In the first pages of Stuck in the Middle With You: A Memoir of Parenting in Three Genders, Jennifer Finney Boylan, transgender mother of two, sits in the bleachers at her son’s fencing match, making chit-chat with a stranger named Grenadine, who is unaware of Boylan’s past. After revealing that her husband is serving in Iraq and she more or less hopes he dies there, Grenadine eyes the wedding ring on Boylan’s finger. “What about you?” she asks. “Where’s yours?”
Considering whether to share her history—that she used to be a man, became a woman 10 years ago, and her marriage to a woman has lasted 25 years—Boylan reveals a paradox: “People looking at my wife, Deedie, and me—two women, not lesbians, legally married to each other—would say we were insane … a threat to traditional American values … whereas Grenadine and [her husband] were a paragon of all we revere: a heterosexual married couple, a dad serving his country in a war overseas. By almost anyone’s measure, Deedie and I are the dangerous outliers, and Grenadine and her husband Mr. and Mrs. Normal. Even though Deedie and I love each other beyond all understanding, and Grenadine’s fondest hope was that her husband would be murdered by insurgents.”
This episode would be painful and pathetic if Boylan weren’t so hilarious and irreverent. (“More couples would stay together if more husbands became women.”) In a culture riddled with homophobia, not to mention transphobia, a manipulative writer might have mined these themes for more political commentary: there is no such thing as a “normal” American family; in the end, the threatened species may be the typical nuclear American family itself. And while Boylan briefly touches on this sentiment, she is less concerned about her outward appearance than she is about parenting her children.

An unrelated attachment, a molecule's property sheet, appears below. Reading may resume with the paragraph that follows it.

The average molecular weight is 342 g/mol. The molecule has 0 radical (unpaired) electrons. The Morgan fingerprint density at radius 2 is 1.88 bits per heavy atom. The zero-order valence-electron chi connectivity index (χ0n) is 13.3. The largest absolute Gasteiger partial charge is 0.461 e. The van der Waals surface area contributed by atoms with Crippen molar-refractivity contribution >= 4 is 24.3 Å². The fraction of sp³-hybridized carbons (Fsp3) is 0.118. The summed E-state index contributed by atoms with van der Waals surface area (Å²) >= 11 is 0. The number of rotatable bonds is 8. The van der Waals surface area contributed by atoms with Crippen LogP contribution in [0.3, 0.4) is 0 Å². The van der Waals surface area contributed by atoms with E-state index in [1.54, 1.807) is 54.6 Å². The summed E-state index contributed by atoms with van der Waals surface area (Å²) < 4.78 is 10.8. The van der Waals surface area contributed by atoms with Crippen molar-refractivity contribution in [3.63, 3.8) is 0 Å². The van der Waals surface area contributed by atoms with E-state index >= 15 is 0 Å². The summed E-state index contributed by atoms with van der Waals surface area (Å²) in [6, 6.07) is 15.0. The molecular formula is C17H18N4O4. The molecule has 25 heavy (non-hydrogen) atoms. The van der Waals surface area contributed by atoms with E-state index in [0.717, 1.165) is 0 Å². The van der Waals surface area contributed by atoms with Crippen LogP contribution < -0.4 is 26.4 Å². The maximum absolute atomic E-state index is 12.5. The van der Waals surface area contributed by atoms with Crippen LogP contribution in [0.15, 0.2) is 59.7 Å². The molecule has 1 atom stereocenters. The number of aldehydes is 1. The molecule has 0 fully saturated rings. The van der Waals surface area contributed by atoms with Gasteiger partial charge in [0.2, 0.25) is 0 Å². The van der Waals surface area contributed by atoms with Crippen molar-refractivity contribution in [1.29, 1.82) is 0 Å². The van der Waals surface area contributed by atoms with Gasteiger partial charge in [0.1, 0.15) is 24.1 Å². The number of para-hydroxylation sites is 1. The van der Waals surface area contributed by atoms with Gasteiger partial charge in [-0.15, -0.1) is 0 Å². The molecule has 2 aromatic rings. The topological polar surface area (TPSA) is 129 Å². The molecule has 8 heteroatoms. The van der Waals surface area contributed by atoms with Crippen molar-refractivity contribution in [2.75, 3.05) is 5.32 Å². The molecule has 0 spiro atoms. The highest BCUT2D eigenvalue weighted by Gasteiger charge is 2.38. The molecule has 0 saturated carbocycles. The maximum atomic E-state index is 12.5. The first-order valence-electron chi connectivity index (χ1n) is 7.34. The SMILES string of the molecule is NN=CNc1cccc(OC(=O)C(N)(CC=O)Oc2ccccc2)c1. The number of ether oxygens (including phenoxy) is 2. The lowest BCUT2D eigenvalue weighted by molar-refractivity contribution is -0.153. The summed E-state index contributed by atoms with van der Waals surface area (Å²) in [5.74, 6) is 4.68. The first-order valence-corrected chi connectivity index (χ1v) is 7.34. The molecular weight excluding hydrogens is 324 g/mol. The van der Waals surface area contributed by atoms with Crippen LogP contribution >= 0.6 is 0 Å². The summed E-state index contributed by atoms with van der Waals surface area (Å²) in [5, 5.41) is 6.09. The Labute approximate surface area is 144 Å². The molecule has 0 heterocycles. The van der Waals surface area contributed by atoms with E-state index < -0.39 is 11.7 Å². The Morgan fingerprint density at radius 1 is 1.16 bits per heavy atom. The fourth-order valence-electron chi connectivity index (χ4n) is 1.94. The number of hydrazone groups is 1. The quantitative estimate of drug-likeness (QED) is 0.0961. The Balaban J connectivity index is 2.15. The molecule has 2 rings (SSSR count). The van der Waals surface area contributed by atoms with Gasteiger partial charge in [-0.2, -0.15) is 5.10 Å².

As Boylan transformed from man to woman, she feared that her gender realignment surgery and new lifestyle might damage her two children, Zach and Sean. Now Boylan was a father for six years and a mother for 10. (And for a time in between, she writes, “a parental version of the schnoodle, or the cockapoo.”) It might be expected that this dramatic transformation would cause disruption in her family, a breakup, or thrust Boylan into a vortex of self-absorption. But as her memoir reveals, there was no divorce, and her kids seamlessly accepted her transition as no big whoop. (When Boylan set about writing this book, her boys had one request: “Use our real names for a change.”)
It’s clear that the quest for feeling “normal” isn’t the focus of this memoir. The most important thing to Boylan is her family, so much so that she goes beyond her own experience and understanding by interviewing friends and colleagues to see what family means to them. These interviews, coupled with the daily rhythms of her family in Belgrade Lakes, Maine, show the reader that while appearances might make a family look “normal,” appearances aren’t what makes a family work. And despite Boylan’s resistance to love as an antidote to conflict, (“The world is full of false hopes, most of them dumber than the hope of being transformed by love”) what Boylan doesn’t view beneath the surface of her own narrative is that she has actually written, and been elevated by, a love story.
Mira Ptacin teaches writing at the Salt Institute for Documentary Studies in Portland, Maine, and is the founder of the storytelling collective Freerange Nonfiction